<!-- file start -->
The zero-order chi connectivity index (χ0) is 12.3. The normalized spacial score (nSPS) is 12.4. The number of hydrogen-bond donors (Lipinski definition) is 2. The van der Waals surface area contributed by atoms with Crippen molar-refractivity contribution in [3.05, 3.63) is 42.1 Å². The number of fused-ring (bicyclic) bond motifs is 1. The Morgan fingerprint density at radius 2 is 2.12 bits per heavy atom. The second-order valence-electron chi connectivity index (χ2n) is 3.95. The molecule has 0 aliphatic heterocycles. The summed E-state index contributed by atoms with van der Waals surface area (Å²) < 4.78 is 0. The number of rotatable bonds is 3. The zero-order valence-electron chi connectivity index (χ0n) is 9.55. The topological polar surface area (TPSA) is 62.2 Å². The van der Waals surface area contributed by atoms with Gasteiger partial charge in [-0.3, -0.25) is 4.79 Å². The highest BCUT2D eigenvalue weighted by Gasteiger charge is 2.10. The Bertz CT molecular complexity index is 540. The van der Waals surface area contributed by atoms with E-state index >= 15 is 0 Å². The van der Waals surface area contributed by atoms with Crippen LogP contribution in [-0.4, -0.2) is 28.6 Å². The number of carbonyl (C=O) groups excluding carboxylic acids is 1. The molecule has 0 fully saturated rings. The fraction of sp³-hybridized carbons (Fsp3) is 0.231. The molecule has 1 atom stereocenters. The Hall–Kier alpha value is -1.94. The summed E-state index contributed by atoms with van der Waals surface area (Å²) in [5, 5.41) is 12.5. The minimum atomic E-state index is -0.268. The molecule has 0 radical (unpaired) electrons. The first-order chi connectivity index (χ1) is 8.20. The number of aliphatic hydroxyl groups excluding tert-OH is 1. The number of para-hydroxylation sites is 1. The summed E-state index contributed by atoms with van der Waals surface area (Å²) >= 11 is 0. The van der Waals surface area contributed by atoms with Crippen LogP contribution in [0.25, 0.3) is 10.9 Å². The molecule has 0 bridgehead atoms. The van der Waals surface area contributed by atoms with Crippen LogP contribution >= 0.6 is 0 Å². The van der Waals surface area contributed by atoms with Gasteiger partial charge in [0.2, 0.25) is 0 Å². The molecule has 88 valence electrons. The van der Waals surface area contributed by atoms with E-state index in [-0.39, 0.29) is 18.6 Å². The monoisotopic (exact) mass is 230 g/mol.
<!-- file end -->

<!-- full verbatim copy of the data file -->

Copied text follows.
The zero-order chi connectivity index (χ0) is 12.3. The normalized spacial score (nSPS) is 12.4. The number of hydrogen-bond donors (Lipinski definition) is 2. The van der Waals surface area contributed by atoms with Crippen molar-refractivity contribution in [3.05, 3.63) is 42.1 Å². The number of fused-ring (bicyclic) bond motifs is 1. The Morgan fingerprint density at radius 2 is 2.12 bits per heavy atom. The second-order valence-electron chi connectivity index (χ2n) is 3.95. The molecule has 0 aliphatic heterocycles. The summed E-state index contributed by atoms with van der Waals surface area (Å²) < 4.78 is 0. The number of rotatable bonds is 3. The zero-order valence-electron chi connectivity index (χ0n) is 9.55. The topological polar surface area (TPSA) is 62.2 Å². The van der Waals surface area contributed by atoms with Gasteiger partial charge in [-0.3, -0.25) is 4.79 Å². The highest BCUT2D eigenvalue weighted by Gasteiger charge is 2.10. The Bertz CT molecular complexity index is 540. The van der Waals surface area contributed by atoms with E-state index >= 15 is 0 Å². The van der Waals surface area contributed by atoms with Crippen LogP contribution in [-0.4, -0.2) is 28.6 Å². The number of carbonyl (C=O) groups excluding carboxylic acids is 1. The molecule has 0 fully saturated rings. The fraction of sp³-hybridized carbons (Fsp3) is 0.231. The molecule has 1 atom stereocenters. The Hall–Kier alpha value is -1.94. The summed E-state index contributed by atoms with van der Waals surface area (Å²) in [5, 5.41) is 12.5. The minimum atomic E-state index is -0.268. The molecule has 0 radical (unpaired) electrons. The first-order chi connectivity index (χ1) is 8.20. The number of aliphatic hydroxyl groups excluding tert-OH is 1. The number of para-hydroxylation sites is 1. The summed E-state index contributed by atoms with van der Waals surface area (Å²) >= 11 is 0. The van der Waals surface area contributed by atoms with Crippen LogP contribution in [0.25, 0.3) is 10.9 Å². The molecule has 0 bridgehead atoms. The van der Waals surface area contributed by atoms with Crippen LogP contribution >= 0.6 is 0 Å². The van der Waals surface area contributed by atoms with Gasteiger partial charge in [0.2, 0.25) is 0 Å². The molecule has 88 valence electrons. The van der Waals surface area contributed by atoms with E-state index in [-0.39, 0.29) is 18.6 Å². The monoisotopic (exact) mass is 230 g/mol.